'National Emergency' Threat Puts Pressure on Dems
The president continues to float invoking his national-emergency powers to fund the border wall.
As the partial government shutdown concludes its third week and shows no signs of ending, President Donald Trump has sought to turn up the pressure on Democrats by threatening to bypass Congress entirely to fund construction of a border wall. On Wednesday, Trump said of his repeated threats, “I have the absolute right to [declare a] national emergency if I want. My threshold will be if I can’t make a deal with people that are unreasonable.”
On Thursday, Trump doubled down, saying, “If we don’t make a deal, I would say it would be very surprising to me that I would not declare a national emergency and just fund [the wall] through the various mechanisms.”
It has become clear that the possibility of the president invoking his power to declare a national emergency was not merely an off-the-cuff remark but is rather a calculated threat. In his Oval Office address, Trump appealed to Democrats to work toward a bipartisan solution to the border crisis. But this message was really aimed at the American people, whom Trump wants asking: If we have a border crisis that the president is eager to address, why are Democrats standing in the way?
While many presume that Democrats have the upper hand when it comes to government shutdown showdowns, this time it may be Democrats feeling the heat. Most government shutdowns in the past have been blamed on Republicans, primarily because it was the GOP attempting to refuse funding for something Democrats insisted was essential. Here we are witnessing the reverse — it is Democrats who are on the defensive, trying to block funding for a needed government program. And $5 billion is such a small amount when compared to other budgeted items, such as the $10.6 billion being sent to Mexico for its own immigration enforcement, that the party of Big Government will have a difficult time defending their stinginess.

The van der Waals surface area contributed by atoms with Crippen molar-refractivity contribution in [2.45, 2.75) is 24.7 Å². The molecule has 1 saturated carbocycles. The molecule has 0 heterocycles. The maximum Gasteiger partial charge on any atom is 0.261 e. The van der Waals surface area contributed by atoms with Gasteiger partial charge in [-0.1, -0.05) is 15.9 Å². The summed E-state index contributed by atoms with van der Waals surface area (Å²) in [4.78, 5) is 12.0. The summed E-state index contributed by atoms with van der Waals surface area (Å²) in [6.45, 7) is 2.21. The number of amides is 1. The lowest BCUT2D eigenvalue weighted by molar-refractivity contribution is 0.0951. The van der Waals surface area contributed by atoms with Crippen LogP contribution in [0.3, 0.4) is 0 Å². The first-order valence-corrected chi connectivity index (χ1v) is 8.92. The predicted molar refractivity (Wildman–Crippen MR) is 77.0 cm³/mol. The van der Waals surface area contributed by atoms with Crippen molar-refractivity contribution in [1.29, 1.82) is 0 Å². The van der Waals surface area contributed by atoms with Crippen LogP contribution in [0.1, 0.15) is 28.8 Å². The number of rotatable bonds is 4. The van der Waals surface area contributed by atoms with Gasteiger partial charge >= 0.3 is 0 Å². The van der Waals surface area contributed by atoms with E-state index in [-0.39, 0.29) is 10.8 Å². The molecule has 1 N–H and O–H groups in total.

Trump’s power to bypass Congress is up for debate, and conservatives are divided as to whether he should even attempt it. Sen. Lindsey Graham (R-SC) believes Trump has the authority and should use it: “Speaker Pelosi’s refusal to negotiate on Wall/Barrier funding — even if the government were to be reopened — virtually ends congressional path to fund Wall/Barrier. Time for President [Trump] to use emergency powers to build Wall/Barrier.”
However, Sen. Marco Rubio (R-FL) offered a very insightful warning: “If today, the national emergency is border security … tomorrow the national emergency might be climate change.” In other words, Trump invoking the power to declare a national emergency here may be setting a dangerous precedent.
The longer this shutdown drags on, the more Democrats rather than Republicans will be feeling the pressure to compromise. That’s especially true as Trump continues to declare that this is an issue of national security for which he has the power to bypass Congress to address, all while insisting he would much rather have Congress on board.